Aniline dye is a substance used to color fabric, leather, and wood. Like many technological breakthroughs, its discovery was accidental. These dyes are considered synthetic organic compounds, a carbon-based chemical that is altered by another substance, or synthesized. They come in a variety of colors, and are known for their clarity.
Mauvine, the first aniline dye, was discovered by 18-year-old William Henry Perkin. He was trying to create a synthetic version of the anti-malaria drug quinine on a challenge given by his professor in 1856. Perkin oxidized the chemical aniline, a coal-tar byproduct, with the chemical potassium dichromate. This reaction caused a thick black substance to form in Perkin's flask, which is a common symptom of a failed experiment in organic chemistry. Later, when Perkin was cleaning his flask, he found that the substance dissolved in alcohol to form a purple liquid, which was later found to take to textiles extremely well.
Aniline dyes come in a variety of colors, ranging from soft hues to bright primary colors. They are used in a variety of fields, but are most commonly found in the leather and woodworking industries. Aniline wood dyes are often hailed as having an advantage over wood stains for their clarity and saturation. They do not leave pigmentation on the surface of the wood, and purportedly leave the finished product less “muddy” in appearance. Not only does aniline wood stain leave no pigmentation behind, but it penetrates all parts of the wood equally, unlike stains that absorb more color into parts of the surface that are more porous.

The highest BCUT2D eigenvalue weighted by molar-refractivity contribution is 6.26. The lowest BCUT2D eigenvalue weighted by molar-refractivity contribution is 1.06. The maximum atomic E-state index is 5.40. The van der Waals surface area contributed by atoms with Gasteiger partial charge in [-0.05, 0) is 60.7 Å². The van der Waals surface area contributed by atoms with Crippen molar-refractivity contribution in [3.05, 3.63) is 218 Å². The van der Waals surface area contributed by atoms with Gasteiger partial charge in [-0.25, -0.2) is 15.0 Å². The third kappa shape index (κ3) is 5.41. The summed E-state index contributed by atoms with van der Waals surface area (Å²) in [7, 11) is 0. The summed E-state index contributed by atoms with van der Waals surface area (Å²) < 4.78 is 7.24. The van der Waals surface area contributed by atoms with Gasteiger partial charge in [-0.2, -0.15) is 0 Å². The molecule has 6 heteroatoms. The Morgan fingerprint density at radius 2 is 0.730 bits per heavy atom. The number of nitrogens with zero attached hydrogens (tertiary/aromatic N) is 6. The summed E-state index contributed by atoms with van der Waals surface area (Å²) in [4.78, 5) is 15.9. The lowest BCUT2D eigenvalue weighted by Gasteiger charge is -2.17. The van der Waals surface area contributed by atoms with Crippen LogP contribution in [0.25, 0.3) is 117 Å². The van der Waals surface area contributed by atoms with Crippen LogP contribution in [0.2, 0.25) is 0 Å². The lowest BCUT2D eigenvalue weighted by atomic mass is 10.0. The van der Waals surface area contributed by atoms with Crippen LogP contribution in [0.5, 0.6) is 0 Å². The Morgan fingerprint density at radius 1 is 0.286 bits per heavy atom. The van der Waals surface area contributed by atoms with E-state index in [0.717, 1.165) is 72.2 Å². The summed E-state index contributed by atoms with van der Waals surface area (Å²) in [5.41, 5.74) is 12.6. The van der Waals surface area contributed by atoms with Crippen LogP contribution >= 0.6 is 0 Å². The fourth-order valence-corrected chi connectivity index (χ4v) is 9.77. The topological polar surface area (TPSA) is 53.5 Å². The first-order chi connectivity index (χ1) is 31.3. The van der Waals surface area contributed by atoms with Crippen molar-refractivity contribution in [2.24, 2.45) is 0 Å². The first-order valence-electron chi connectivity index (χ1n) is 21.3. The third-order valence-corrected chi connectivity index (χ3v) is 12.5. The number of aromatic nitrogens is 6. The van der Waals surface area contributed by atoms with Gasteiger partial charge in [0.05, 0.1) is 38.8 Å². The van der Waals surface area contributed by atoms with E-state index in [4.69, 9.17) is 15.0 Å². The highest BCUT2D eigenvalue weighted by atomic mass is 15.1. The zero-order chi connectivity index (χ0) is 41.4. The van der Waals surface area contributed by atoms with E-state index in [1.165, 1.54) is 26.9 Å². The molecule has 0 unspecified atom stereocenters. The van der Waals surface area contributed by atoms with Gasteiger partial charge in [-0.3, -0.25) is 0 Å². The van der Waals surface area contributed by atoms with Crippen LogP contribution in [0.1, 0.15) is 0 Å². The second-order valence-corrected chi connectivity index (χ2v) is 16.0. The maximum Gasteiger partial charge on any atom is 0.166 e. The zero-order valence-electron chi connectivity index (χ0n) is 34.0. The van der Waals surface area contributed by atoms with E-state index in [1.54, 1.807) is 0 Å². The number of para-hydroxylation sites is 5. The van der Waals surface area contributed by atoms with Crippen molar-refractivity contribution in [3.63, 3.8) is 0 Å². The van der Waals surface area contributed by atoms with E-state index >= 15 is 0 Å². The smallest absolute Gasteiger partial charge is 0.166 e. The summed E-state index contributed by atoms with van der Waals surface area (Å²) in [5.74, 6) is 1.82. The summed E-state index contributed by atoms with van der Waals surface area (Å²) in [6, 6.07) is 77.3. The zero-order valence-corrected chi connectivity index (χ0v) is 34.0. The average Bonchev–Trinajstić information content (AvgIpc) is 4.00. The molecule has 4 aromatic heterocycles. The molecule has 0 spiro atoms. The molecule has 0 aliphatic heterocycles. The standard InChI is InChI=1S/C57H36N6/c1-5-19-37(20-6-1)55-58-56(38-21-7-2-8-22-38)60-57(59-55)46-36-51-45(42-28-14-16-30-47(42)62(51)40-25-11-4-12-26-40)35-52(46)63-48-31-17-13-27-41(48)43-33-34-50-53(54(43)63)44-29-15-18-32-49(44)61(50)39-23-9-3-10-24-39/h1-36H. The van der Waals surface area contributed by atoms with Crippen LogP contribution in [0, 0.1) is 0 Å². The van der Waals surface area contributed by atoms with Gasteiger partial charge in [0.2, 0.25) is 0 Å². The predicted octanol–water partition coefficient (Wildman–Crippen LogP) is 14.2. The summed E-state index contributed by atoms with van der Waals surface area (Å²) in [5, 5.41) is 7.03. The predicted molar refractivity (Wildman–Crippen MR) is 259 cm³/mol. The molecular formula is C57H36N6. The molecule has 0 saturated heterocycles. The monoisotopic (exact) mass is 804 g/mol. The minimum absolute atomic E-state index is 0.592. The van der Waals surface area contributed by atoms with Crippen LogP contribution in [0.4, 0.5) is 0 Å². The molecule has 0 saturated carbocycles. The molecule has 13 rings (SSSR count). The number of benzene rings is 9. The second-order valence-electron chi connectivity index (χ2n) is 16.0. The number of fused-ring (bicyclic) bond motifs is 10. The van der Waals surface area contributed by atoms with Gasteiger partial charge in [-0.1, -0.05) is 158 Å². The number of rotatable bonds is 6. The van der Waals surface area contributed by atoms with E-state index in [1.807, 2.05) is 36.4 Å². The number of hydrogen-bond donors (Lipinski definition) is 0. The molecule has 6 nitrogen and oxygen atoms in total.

Similarly, leather dyed with these substances does not lose any structure or grain pattern, and is often considered to be of a higher quality than other types of dyed leather. There are several different processes in which leather can be colored, each with its own advantages and disadvantages. Dyed hides may vary widely in quality. Many people dye their own hides using commercially available dye solutions, which are readily available in most leather supply stores or craft shops.
Commercially available aniline dyes are available in the form of powders that can be dissolved in either water, alcohol or oil. Each type has its own safety precautions, mixing procedures, and application processes, and users should always follow the manufacturer's instructions when using these dyes for any projects. Some forms are considered toxic, and proper safety precautions should be observed when using them.